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Why all dads should get leave, without judgment



Washington Post
Friday, March 24, 2017

When our daughter was born two years ago, I took a three-month unpaid leave to help take care of our baby while my wife finished graduate school. A three-month leave is considered lengthy by American standards, and unheard of in the male-dominated blue-collar rock quarry industry where I’ve worked since age 18.

Although allowed by law, the leave was so lengthy that my boss and co-workers were taken aback. “No one takes that long. What could you possibly be doing?” my boss said, eyebrow raised. “I’m sure she can handle it,” said a co-worker. They imagined that while I was away, I would be glued to the couch, beer in hand. In no way would I actually be helping my wife.

I wish I could say my mistreatment at work was an anomaly, but many studies find that the stigmatization of devoted fathers who work is relatively normal. A 2013 Canadian study found that caregiving fathers reported the highest rates of general mistreatment at work among men, experiencing exclusion, isolation and humiliation for defying traditional gender paradigms. Other studies suggest that both genders consider men who take leave or have caregiving responsibilities to be poor workers. And a study from the University of California showed that even if men value work flexibility, they are hesitant to use it out of fear of being penalized and censured.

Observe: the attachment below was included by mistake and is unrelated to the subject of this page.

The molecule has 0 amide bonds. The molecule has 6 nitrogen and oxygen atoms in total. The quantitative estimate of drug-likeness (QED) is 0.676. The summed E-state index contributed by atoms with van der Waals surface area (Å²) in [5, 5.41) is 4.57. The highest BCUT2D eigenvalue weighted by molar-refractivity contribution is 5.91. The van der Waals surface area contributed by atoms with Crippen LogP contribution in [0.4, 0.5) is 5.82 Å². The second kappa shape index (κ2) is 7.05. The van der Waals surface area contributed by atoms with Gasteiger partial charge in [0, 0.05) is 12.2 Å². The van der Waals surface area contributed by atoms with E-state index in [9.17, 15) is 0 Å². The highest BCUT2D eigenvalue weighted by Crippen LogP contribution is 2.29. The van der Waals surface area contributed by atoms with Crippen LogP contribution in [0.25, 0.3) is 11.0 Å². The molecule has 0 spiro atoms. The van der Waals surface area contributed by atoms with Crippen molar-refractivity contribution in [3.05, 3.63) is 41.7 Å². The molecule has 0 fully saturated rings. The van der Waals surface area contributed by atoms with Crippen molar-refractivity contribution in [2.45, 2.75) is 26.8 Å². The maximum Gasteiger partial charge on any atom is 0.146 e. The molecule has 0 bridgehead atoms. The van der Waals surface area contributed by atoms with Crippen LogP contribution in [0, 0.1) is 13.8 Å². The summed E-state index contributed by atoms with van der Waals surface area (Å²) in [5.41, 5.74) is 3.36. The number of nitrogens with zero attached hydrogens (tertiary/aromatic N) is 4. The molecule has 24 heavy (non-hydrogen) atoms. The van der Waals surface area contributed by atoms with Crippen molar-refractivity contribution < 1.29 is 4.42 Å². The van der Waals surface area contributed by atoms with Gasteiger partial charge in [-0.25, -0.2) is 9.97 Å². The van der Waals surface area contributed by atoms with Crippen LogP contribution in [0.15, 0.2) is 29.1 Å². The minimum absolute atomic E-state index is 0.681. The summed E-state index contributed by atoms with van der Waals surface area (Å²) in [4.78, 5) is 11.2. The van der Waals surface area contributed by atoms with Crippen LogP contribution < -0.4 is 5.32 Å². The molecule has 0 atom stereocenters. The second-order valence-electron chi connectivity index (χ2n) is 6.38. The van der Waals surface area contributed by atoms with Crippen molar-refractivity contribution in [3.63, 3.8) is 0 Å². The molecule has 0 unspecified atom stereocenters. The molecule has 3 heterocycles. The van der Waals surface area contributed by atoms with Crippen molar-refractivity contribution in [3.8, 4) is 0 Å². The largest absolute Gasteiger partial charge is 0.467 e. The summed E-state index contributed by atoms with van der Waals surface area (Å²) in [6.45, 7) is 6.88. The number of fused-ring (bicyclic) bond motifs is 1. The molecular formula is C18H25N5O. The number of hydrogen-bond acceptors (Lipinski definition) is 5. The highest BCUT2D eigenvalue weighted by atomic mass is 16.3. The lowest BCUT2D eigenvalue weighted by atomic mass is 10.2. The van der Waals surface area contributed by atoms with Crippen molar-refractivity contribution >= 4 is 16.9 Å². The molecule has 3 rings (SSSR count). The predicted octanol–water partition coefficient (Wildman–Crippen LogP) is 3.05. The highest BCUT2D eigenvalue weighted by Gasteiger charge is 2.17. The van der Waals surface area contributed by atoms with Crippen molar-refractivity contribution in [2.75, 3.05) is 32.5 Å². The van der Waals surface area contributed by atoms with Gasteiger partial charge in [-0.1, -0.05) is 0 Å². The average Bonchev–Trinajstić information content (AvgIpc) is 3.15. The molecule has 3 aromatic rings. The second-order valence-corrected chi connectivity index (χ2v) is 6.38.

Because a large swath of the American workforce is unkind to men who seek work flexibility for family life, many men confine their roles as fathers to after-work hours. Case in point: paternity leave. Despite the stunning upheaval that occurs after the birth of a baby, 76 percent of fathers are back at work within a week, according to a survey by the Boston College Center for Work and Family. The same research found that 96 percent of men are back at work after two weeks, while 13 percent do not take a single day off.